Landscapes of feeling arenas of action: information visualisation as art practice

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Corby, Tom

Discussing his recent artworks alongside those by Abigail Reynolds, Lucy Kimbell and Christian Nold, the author examines emerging phenomena in the digital and wider fine arts whereby information visualization practices are approached as creative media. By laying bare points of convergence and divergence between artistic and scientific approaches, the article develops a number of arguments that show how the pictures produced by information visualization may be reframed within wider aesthetic and critical frameworks. Thus the author explores how models of image production derived from processes of scientific inquiry expand possibilities for the visual arts to develop new types of hybrid images that consist of data grounded both in material realities and in symbolic and aesthetic elements.
  • References (24)
    24 references, page 1 of 3

    1. The term “affect” is complex and is often used in place of “emotion” or “feeling”; when used here it refers to a sensation of embodied intensity generated through an encounter between affecting agencies, i.e. an artwork and audience. Or, as Brian Massumi puts it in his introduction to Deleuze and Guattari's A Thousand Plateaus, rather than a personal emotion, affect is “a prepersonal intensity corresponding to the passage from one experiential state of the body to another”-an embodied condition that exists outside of consciousness. See: G. Deleuze and F. Guattari, A Thousand Plateaus: Capitalism and Schizophrenia, London: The Athlone Press, 1996, p. xvi.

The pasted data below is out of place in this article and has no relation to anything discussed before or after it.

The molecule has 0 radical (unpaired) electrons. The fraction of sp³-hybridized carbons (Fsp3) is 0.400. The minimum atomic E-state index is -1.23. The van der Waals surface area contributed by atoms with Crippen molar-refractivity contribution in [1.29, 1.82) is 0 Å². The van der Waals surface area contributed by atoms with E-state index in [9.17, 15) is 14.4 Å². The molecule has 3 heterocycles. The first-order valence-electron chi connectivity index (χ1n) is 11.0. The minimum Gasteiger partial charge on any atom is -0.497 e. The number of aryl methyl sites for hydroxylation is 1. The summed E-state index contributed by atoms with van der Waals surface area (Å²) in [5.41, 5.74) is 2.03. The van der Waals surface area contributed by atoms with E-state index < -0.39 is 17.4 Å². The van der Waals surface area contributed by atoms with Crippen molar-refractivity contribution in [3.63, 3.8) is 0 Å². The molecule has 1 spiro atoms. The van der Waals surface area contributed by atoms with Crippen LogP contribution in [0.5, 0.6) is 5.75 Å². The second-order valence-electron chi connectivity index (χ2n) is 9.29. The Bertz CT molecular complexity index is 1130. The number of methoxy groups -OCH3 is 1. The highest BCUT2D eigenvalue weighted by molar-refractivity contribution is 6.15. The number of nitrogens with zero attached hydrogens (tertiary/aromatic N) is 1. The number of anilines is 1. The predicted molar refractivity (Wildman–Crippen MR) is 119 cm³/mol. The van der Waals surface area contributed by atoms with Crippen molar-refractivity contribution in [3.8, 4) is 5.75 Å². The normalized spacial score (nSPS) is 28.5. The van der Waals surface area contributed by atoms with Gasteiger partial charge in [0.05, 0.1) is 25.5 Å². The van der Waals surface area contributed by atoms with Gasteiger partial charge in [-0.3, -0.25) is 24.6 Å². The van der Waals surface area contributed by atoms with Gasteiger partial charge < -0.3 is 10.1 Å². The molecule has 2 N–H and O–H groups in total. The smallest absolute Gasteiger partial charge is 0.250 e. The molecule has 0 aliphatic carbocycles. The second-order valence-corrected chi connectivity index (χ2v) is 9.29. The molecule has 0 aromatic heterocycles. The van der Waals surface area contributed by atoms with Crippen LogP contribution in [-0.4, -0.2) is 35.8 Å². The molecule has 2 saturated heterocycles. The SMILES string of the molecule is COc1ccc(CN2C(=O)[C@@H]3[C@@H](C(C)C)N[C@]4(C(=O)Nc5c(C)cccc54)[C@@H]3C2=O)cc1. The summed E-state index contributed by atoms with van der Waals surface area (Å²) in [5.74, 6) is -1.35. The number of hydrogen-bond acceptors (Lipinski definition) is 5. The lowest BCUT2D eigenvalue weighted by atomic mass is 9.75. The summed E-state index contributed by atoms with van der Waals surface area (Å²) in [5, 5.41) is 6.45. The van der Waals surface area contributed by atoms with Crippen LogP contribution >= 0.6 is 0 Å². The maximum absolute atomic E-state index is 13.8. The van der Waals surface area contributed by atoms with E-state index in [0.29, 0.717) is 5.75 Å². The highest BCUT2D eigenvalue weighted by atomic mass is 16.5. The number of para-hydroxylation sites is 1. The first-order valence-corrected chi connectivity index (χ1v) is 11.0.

2. B.H. McCormick, T.A. DeFanti, and M.D. Brown (eds.) “Visualization in Scientific Computing: Report of the NSF Advisory Panel on Graphics, Image Processing and Workstations,” Computer Graphics, 21, No. 6, Nov., 1987.

    4. S.K. Card, J. Mackinlay & B. Shneiderman (eds.) Readings in Information Visualization: Using Vision to Think, Morgan Kaufmann Publishers: San Francisco, CA, 1999.

    5. M. Benedikt, “Information in Space Is Space in Information,” Images from Afar: Scientific Visualization an Anthology, A. Michelsen and F. Stjernfelt (eds.) Akademisk Forlag: Oslo University Press, 1996.

    6. I. Kallick-Wakker, “Science Icons: The Visualization of Scientific Truths,” Leonardo, 27, No. 4, 1994, 309-315.

    7. Examples of this form of Reinhardt's work are featured on the Silverstein gallery website: “Ad Reinhardt-Art Comics and Satire 1949-1954,” <http://www.silversteingallery.com/Pop_Ad.html>.

    8. Lombardi's work can be found at the Pierogi gallery website, <http://www.pierogi2000.com/flatfile/ lombardi.html>.

    9. D. Cox, “What Can an Artist Do for Science: 'Cosmic Voyage' IMAX Film,” Art @ Science, C. Sommerer and L. Mignonneau (eds.) Springer-Verlag: New York.

    10. See for example Vande Moere's blog: “Info Aesthetics,” <http://infosthetics.com>.

    11. Card et al [4], p. 6.

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